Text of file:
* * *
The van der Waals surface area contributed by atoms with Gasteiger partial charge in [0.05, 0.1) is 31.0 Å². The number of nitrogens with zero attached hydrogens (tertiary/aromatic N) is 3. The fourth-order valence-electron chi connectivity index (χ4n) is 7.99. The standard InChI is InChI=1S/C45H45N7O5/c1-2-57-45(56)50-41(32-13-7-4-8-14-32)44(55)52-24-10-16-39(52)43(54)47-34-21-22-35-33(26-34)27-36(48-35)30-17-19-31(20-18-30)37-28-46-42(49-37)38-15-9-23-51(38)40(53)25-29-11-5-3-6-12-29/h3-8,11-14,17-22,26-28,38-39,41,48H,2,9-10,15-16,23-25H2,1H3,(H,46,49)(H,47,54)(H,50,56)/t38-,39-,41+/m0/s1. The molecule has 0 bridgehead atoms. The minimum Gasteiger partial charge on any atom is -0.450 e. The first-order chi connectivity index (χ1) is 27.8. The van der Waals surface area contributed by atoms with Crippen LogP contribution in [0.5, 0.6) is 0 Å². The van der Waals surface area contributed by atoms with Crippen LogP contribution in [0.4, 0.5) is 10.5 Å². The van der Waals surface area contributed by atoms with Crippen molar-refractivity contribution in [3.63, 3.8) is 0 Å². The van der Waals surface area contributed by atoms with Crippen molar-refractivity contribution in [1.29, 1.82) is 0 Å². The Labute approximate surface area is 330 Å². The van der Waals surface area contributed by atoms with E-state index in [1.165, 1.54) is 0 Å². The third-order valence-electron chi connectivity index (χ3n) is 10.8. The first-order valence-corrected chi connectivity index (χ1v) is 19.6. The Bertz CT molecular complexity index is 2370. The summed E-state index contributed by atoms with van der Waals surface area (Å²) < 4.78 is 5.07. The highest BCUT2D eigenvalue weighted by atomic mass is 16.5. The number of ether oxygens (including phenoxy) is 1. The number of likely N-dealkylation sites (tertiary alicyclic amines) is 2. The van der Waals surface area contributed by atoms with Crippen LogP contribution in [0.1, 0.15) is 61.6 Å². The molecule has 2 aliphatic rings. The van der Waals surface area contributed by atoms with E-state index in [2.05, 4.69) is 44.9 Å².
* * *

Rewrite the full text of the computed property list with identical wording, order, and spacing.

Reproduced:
The van der Waals surface area contributed by atoms with Gasteiger partial charge in [0.05, 0.1) is 31.0 Å². The number of nitrogens with zero attached hydrogens (tertiary/aromatic N) is 3. The fourth-order valence-electron chi connectivity index (χ4n) is 7.99. The standard InChI is InChI=1S/C45H45N7O5/c1-2-57-45(56)50-41(32-13-7-4-8-14-32)44(55)52-24-10-16-39(52)43(54)47-34-21-22-35-33(26-34)27-36(48-35)30-17-19-31(20-18-30)37-28-46-42(49-37)38-15-9-23-51(38)40(53)25-29-11-5-3-6-12-29/h3-8,11-14,17-22,26-28,38-39,41,48H,2,9-10,15-16,23-25H2,1H3,(H,46,49)(H,47,54)(H,50,56)/t38-,39-,41+/m0/s1. The molecule has 0 bridgehead atoms. The minimum Gasteiger partial charge on any atom is -0.450 e. The first-order chi connectivity index (χ1) is 27.8. The van der Waals surface area contributed by atoms with Crippen LogP contribution in [0.5, 0.6) is 0 Å². The van der Waals surface area contributed by atoms with Crippen LogP contribution in [0.4, 0.5) is 10.5 Å². The van der Waals surface area contributed by atoms with Crippen molar-refractivity contribution in [3.63, 3.8) is 0 Å². The van der Waals surface area contributed by atoms with Crippen molar-refractivity contribution in [1.29, 1.82) is 0 Å². The Labute approximate surface area is 330 Å². The van der Waals surface area contributed by atoms with E-state index in [1.165, 1.54) is 0 Å². The third-order valence-electron chi connectivity index (χ3n) is 10.8. The first-order valence-corrected chi connectivity index (χ1v) is 19.6. The Bertz CT molecular complexity index is 2370. The summed E-state index contributed by atoms with van der Waals surface area (Å²) < 4.78 is 5.07. The highest BCUT2D eigenvalue weighted by atomic mass is 16.5. The number of ether oxygens (including phenoxy) is 1. The number of likely N-dealkylation sites (tertiary alicyclic amines) is 2. The van der Waals surface area contributed by atoms with Crippen LogP contribution in [0.1, 0.15) is 61.6 Å². The molecule has 2 aliphatic rings. The van der Waals surface area contributed by atoms with E-state index in [2.05, 4.69) is 44.9 Å².